The government is planning to upgrade France’s nuclear capacity to compensate for energy shortfalls stemming from the cessation of Russian oil and gas imports. A badly-needed new generation nuclear reactors is part of the plan, not just to deal with this energy deficit, but also because the previous generation of atomic reactors, constructed mainly in the 1980s, is now facing progressively severe maintenance issues.

Reactors are having to be closed down in increasing numbers for repairs to be performed, thereby impacting the nation’s power output at a time when rising inflation is driving up energy costs. At present half of EDF’s existing nuclear reactors are offline.

The government has capped energy prices by forcing French energy companies to keep household electricity price rises to no more than 4% this year.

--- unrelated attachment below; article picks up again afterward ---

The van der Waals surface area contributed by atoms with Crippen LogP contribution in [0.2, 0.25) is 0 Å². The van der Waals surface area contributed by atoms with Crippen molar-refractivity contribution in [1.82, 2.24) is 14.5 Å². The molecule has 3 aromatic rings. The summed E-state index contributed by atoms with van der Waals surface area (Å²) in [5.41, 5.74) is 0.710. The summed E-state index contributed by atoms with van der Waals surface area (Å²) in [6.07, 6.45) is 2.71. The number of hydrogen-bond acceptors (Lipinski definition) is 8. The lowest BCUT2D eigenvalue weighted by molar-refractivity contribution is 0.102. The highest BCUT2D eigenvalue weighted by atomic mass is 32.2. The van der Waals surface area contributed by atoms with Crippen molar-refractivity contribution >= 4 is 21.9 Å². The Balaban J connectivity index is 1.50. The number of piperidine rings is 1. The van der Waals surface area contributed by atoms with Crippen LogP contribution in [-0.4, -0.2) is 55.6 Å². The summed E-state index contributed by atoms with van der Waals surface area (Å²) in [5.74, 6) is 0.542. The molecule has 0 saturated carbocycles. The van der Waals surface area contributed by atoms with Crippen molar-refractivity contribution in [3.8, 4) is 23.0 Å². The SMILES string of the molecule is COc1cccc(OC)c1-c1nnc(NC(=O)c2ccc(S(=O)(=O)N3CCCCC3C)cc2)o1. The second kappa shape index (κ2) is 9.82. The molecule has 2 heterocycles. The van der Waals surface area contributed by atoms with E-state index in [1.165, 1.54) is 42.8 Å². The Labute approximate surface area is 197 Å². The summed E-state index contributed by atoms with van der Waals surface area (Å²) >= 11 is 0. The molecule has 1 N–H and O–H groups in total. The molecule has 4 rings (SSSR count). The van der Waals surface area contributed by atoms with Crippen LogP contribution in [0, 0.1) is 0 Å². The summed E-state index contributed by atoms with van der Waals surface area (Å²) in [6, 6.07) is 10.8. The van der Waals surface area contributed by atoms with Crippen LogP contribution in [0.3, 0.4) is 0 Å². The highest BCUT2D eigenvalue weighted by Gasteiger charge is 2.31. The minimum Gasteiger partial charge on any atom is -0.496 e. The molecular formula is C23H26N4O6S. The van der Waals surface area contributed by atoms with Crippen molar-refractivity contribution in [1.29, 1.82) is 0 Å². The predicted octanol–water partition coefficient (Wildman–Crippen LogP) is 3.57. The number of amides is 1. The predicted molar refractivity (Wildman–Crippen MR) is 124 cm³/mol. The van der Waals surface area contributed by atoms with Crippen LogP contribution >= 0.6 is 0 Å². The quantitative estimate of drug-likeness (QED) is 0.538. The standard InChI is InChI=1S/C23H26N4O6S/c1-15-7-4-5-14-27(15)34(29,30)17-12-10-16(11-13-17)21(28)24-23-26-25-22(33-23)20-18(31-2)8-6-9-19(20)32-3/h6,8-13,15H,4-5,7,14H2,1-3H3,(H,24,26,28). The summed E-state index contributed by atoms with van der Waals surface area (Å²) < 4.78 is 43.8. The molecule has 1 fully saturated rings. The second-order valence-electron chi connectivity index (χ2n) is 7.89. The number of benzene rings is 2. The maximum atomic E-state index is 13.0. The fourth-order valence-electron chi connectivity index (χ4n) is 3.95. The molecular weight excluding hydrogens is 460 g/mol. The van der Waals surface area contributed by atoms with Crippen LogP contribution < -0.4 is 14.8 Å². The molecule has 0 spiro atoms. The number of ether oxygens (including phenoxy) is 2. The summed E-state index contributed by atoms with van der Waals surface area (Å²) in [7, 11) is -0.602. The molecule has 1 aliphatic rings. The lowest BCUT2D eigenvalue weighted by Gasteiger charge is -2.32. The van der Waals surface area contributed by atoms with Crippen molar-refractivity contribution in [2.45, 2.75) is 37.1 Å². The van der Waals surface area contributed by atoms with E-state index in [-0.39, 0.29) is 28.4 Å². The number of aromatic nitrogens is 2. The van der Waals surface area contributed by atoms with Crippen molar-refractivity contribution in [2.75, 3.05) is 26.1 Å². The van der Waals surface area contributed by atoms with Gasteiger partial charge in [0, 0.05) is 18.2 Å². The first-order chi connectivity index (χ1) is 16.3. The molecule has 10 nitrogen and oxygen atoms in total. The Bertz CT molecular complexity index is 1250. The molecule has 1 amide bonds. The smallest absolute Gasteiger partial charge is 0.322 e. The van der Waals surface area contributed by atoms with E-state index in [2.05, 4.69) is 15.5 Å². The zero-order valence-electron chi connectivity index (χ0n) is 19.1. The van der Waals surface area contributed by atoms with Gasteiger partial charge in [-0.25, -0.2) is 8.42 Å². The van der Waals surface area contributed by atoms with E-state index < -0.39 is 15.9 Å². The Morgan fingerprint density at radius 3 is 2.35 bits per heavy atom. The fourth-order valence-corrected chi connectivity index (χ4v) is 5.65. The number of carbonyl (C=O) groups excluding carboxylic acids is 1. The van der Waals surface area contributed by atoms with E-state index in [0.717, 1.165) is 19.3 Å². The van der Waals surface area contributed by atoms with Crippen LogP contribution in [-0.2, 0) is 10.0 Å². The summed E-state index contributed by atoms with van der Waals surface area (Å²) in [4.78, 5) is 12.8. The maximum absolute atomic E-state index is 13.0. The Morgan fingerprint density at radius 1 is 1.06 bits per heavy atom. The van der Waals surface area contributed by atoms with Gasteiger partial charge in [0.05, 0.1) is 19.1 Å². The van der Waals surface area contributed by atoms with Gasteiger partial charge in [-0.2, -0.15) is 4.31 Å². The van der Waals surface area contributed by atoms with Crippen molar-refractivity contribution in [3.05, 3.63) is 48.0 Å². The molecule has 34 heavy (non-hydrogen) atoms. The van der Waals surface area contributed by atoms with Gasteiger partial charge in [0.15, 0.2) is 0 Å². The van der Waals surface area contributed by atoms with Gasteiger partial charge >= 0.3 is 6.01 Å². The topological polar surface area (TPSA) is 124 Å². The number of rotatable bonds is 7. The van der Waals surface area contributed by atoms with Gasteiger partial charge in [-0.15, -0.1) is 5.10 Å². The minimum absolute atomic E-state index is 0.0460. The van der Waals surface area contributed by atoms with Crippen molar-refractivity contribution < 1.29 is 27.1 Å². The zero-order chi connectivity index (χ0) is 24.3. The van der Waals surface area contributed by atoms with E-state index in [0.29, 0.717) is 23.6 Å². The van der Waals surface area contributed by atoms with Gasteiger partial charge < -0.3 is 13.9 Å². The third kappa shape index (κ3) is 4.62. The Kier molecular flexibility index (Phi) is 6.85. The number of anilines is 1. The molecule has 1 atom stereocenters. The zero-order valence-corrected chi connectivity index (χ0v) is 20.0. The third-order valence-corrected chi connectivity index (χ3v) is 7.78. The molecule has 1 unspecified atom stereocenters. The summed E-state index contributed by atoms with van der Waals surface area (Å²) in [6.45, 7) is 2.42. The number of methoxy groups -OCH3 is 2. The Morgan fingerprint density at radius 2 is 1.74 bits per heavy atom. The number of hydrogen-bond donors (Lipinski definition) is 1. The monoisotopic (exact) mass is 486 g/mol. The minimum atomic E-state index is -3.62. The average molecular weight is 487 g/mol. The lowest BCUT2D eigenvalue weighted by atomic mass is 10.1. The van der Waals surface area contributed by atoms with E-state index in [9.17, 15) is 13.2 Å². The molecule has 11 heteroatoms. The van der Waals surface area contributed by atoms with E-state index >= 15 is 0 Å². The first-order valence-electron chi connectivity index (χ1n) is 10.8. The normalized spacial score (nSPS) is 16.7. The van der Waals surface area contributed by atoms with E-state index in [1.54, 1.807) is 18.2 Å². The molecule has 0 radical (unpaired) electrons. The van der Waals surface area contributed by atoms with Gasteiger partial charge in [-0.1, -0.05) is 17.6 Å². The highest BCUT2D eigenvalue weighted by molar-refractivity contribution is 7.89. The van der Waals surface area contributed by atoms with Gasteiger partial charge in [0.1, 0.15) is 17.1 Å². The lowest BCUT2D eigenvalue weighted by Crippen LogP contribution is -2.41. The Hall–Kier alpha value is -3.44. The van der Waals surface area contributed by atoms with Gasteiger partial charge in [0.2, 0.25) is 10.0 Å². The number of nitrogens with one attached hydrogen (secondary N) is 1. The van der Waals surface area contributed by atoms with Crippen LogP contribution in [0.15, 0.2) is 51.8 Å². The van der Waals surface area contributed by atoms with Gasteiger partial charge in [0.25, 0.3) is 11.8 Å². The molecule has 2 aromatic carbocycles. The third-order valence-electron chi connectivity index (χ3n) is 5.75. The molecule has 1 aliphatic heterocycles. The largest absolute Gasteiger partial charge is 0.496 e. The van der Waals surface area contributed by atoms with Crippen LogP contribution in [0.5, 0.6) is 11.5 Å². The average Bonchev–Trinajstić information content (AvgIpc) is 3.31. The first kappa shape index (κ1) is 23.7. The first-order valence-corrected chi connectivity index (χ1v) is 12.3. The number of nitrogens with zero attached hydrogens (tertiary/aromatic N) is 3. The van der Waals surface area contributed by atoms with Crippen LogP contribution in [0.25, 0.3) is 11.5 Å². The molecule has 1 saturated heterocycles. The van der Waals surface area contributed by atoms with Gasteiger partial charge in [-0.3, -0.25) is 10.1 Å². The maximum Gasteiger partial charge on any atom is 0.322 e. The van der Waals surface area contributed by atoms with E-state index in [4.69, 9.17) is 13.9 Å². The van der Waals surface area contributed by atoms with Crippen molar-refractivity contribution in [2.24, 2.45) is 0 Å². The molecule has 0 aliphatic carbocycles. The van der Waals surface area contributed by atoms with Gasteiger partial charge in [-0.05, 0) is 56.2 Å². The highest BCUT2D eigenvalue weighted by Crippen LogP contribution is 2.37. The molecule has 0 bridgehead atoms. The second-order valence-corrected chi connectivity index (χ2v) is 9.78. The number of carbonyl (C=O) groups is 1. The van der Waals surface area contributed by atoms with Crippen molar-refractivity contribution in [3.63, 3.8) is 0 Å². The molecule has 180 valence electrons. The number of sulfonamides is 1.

The government will also increase welfare benefits, place a moratorium on rent increases, and provide subsidies for less well-off households to buy vital food products.

The European parliament recently reclassified gas and nuclear power as “green”, a step requested by the French government. This decision, called “greenwashing” by its critics, will enable the government to tap into subsidies provided by the EU’s so-called green initiatives. The French government has already agreed to inject €2.1bn/$2.1bn into EDF’s budget.

EDF is also Britain’s 4th largest household energy supplier and is building the UK’s first new (and long-delayed) nuclear power station in a generation.

The main UK energy generation companies are:

+ British Gas (market share:18.23%; UK owned)